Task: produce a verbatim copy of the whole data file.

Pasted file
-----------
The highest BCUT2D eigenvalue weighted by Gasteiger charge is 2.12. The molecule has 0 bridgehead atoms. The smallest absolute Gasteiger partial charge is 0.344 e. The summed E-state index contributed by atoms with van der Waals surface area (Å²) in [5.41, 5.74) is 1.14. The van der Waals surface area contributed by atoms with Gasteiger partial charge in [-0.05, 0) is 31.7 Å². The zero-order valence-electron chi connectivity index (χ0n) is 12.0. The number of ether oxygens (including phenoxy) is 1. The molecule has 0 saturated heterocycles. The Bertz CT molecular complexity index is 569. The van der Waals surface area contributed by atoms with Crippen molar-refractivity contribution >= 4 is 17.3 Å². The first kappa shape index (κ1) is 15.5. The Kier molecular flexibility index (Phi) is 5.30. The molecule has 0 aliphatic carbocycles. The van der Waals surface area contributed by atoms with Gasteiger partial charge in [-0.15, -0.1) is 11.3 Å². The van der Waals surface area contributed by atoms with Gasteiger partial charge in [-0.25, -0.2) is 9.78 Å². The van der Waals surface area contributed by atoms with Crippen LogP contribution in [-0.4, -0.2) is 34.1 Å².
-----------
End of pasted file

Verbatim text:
The highest BCUT2D eigenvalue weighted by Gasteiger charge is 2.12. The molecule has 0 bridgehead atoms. The smallest absolute Gasteiger partial charge is 0.344 e. The summed E-state index contributed by atoms with van der Waals surface area (Å²) in [5.41, 5.74) is 1.14. The van der Waals surface area contributed by atoms with Gasteiger partial charge in [-0.05, 0) is 31.7 Å². The zero-order valence-electron chi connectivity index (χ0n) is 12.0. The number of ether oxygens (including phenoxy) is 1. The molecule has 0 saturated heterocycles. The Bertz CT molecular complexity index is 569. The van der Waals surface area contributed by atoms with Crippen molar-refractivity contribution >= 4 is 17.3 Å². The first kappa shape index (κ1) is 15.5. The Kier molecular flexibility index (Phi) is 5.30. The molecule has 0 aliphatic carbocycles. The van der Waals surface area contributed by atoms with Gasteiger partial charge in [-0.15, -0.1) is 11.3 Å². The van der Waals surface area contributed by atoms with Gasteiger partial charge in [-0.25, -0.2) is 9.78 Å². The van der Waals surface area contributed by atoms with Crippen LogP contribution in [-0.4, -0.2) is 34.1 Å².